• Title I, chapters XII and XIII: Public disclosure and reporting:  These rules set out the requirements for the various reports that insurers and reinsurers will be required to produce, including the solvency and financial condition report, the own risk and solvency report and their quarterly and annual reports to regulators.  A structure for the solvency and financial condition report has been provided in an annex to the draft Level 2 measures, although this is still quite high level.  Regulatory reporting will, among other things, depend on the production of quarterly and annual templates, which have not yet been published.  Insurers and reinsurers will be very keen to receive much more detail on what they will be required to produce for reporting purposes so that they can prepare their internal systems accordingly.  Reporting was an area of considerable strain for banks when the EU Capital Requirements Regulation entered into force earlier this year, with the reporting templates not finalised until several weeks after the Regulation became effective, and insurers and reinsurers will not wish to be put in the same position.

The publication of the draft Level 2 measures does not mark the end of the Solvency II rule-making process.  There remains the possibility of further negotiation if the European Parliament or the Council objects to the Commission’s draft.  The current draft will become law unless the Parliament or the Council raises an objection within three months, although they have the right to extend the period for up to an additional three months.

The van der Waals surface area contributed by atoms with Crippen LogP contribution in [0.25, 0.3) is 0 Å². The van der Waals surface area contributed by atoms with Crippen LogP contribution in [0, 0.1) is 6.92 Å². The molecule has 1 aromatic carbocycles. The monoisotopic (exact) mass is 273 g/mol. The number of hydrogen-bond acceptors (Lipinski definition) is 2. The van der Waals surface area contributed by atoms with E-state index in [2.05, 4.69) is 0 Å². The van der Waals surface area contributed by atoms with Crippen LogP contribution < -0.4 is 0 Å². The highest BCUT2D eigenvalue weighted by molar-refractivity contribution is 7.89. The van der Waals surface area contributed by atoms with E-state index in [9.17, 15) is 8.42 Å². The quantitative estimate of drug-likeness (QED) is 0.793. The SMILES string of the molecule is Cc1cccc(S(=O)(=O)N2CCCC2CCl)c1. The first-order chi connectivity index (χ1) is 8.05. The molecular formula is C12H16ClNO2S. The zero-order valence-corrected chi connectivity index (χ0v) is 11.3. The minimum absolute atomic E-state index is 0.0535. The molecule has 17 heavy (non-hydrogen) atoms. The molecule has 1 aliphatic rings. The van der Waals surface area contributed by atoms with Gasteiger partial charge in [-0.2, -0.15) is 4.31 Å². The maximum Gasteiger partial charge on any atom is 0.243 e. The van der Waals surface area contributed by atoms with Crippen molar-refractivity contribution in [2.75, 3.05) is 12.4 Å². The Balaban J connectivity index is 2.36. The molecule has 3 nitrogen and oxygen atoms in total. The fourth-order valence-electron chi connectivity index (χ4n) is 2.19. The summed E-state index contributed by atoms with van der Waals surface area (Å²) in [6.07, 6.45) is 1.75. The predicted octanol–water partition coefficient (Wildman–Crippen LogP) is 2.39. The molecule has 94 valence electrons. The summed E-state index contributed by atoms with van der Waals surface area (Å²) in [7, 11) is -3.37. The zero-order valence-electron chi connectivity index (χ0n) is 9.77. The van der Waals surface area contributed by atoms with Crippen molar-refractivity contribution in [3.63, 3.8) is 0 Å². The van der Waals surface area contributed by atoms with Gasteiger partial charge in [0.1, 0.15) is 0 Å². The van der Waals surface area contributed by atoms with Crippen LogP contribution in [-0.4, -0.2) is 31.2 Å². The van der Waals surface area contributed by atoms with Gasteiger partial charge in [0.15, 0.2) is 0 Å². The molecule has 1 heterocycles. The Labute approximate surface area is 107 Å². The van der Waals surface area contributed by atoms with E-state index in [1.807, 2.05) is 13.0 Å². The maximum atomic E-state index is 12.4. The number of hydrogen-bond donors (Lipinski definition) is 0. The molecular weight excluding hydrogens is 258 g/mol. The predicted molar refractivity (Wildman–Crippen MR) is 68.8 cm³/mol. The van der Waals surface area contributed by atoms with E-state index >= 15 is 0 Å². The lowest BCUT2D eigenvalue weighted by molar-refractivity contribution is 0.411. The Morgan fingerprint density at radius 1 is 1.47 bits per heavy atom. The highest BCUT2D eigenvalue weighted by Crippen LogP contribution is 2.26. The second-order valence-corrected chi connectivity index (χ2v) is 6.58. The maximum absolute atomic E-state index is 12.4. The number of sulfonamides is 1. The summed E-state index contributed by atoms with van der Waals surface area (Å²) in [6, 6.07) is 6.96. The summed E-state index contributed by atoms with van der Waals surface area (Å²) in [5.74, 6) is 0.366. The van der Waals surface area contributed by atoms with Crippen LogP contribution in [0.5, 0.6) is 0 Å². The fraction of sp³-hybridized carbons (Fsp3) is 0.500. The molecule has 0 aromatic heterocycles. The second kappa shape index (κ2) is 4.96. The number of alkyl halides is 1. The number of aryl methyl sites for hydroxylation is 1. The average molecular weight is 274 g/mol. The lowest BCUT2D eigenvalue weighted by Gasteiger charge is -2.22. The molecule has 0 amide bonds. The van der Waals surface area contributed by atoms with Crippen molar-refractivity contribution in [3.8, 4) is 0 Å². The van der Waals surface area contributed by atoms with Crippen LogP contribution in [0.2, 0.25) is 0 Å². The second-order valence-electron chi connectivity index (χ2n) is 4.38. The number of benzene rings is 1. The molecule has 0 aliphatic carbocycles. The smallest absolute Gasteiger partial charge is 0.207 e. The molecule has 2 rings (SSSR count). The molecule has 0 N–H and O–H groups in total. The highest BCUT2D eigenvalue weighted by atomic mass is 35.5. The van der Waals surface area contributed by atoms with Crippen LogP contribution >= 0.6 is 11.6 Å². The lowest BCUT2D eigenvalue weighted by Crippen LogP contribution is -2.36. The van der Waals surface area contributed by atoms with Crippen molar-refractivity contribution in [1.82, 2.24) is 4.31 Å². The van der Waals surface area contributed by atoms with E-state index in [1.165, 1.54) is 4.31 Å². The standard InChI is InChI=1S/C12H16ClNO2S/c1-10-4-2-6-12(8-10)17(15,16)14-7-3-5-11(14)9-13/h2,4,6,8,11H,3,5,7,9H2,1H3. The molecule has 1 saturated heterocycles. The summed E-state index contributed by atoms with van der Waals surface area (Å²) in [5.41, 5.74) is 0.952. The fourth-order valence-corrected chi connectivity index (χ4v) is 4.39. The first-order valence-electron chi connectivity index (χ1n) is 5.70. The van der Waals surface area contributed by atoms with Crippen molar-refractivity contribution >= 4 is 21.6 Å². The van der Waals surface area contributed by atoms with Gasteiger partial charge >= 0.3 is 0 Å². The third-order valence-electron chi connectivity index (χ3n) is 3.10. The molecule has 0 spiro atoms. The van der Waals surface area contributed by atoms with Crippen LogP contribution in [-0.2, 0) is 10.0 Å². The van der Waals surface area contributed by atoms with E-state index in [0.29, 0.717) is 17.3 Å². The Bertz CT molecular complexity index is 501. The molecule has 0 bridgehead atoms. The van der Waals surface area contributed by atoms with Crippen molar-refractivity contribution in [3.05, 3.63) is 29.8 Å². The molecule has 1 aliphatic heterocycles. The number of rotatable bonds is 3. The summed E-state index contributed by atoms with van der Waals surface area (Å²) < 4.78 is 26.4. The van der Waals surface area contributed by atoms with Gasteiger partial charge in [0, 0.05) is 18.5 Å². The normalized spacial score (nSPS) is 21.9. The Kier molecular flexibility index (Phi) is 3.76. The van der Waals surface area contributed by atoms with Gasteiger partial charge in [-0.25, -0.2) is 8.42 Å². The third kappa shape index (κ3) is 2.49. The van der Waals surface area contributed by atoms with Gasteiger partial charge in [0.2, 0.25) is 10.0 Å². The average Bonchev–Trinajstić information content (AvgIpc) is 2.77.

Even assuming the draft Level 2 measures become law, much more is still needed – most notably the reporting templates.  Extensive further guidance, building on the Level 2 measures, will soon be published by EIOPA, representing the Level 2.5 and Level 3 measures.  In addition, national regulators are in the process of making the national rules in the areas not covered by the Level 2 measures, which the Level 1 Directive requires them to implement.

However, notwithstanding the volume of regulation that is still awaited, the fact that the draft Level 2 measures have finally been made public should mean that insurers and reinsurers can plan with more certainty for the changes due to be implemented when Solvency II becomes effective at the beginning of 2016.